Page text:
EUE/Screen Gems Hosts re:imagine/ATL

Re:imagine/ATL has launched a new program at Tri-Cities High School and Forrest Hill Academy to train students in film production and connect them with local media professionals.

Digital-service learning, soft skills and career exposure are key elements of the program, and its lessons are centered around the use of digital media as a tool to promote a positive message that helps others. For example, students produced micro-content videos encouraging their peers to get involved with the nonprofit, Next Generation Men & Women (the student’s “client” for this semester). Soft skills were practiced when mentors and guests visited the classroom, and students learned about career options during their trip to EUE/ Screen Gems.

EUE/Screen Gems, a 10-stage, 33-acre Atlanta studio complex with sound stages and 250,000 square feet of production space, is located less than four miles from both high schools involved in re:imagine/ATL’s programs, making the connection between education and career even more accessible for students interested in the local industry. “EUE/Screen Gems believes it is incumbent on those of us fortunate enough to be in Georgia’s booming production industry to pay that forward by helping the next generation get a good look at how their interests and skills match up with the creative jobs in our business,” says EUE/Screen Gems executive VP, Kris Bagwell.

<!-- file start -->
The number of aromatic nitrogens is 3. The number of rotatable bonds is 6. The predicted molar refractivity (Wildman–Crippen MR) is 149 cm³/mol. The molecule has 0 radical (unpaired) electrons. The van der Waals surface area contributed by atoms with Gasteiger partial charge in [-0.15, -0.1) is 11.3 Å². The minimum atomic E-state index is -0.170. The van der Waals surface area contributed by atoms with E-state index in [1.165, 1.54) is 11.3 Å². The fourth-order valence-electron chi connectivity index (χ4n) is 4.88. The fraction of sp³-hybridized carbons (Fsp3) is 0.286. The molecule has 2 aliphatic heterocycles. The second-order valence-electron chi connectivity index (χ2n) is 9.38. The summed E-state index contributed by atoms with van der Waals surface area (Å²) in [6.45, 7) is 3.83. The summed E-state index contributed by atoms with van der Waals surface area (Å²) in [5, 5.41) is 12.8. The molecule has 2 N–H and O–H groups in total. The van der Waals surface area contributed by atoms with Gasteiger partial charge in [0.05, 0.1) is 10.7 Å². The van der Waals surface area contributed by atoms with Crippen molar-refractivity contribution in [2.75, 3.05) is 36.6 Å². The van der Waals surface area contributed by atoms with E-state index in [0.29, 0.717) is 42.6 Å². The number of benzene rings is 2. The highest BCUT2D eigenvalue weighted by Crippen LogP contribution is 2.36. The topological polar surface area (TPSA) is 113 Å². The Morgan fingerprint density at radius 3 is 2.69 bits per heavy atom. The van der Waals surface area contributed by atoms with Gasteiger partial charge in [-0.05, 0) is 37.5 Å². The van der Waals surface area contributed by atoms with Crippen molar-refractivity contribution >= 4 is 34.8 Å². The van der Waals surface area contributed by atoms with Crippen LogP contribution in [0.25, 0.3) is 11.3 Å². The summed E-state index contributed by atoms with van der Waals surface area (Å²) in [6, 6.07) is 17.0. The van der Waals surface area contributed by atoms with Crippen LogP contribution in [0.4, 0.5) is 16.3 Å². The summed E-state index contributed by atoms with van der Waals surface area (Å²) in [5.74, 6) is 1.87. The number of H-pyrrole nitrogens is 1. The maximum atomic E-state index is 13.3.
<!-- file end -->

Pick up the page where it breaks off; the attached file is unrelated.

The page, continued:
During the trip to EUE/Screen Gems students learned about the local film industry, production tax incentives, production life, and different roles on set. They also had the opportunity to talk with Iain Paterson (producer and director, Stranger Things, House of Cards), and the advice they received was priceless.

According to the MPAA, there are 28,656 jobs directly related to the film industry in Georgia. The re:imagine/ATL program will continue to work at Tri-Cities, Forrest Hill Academy and other schools in metro Atlanta to connect students with film industry professionals and prepare them for new opportunities. The program was made possible through a grant from United Way of South Fulton.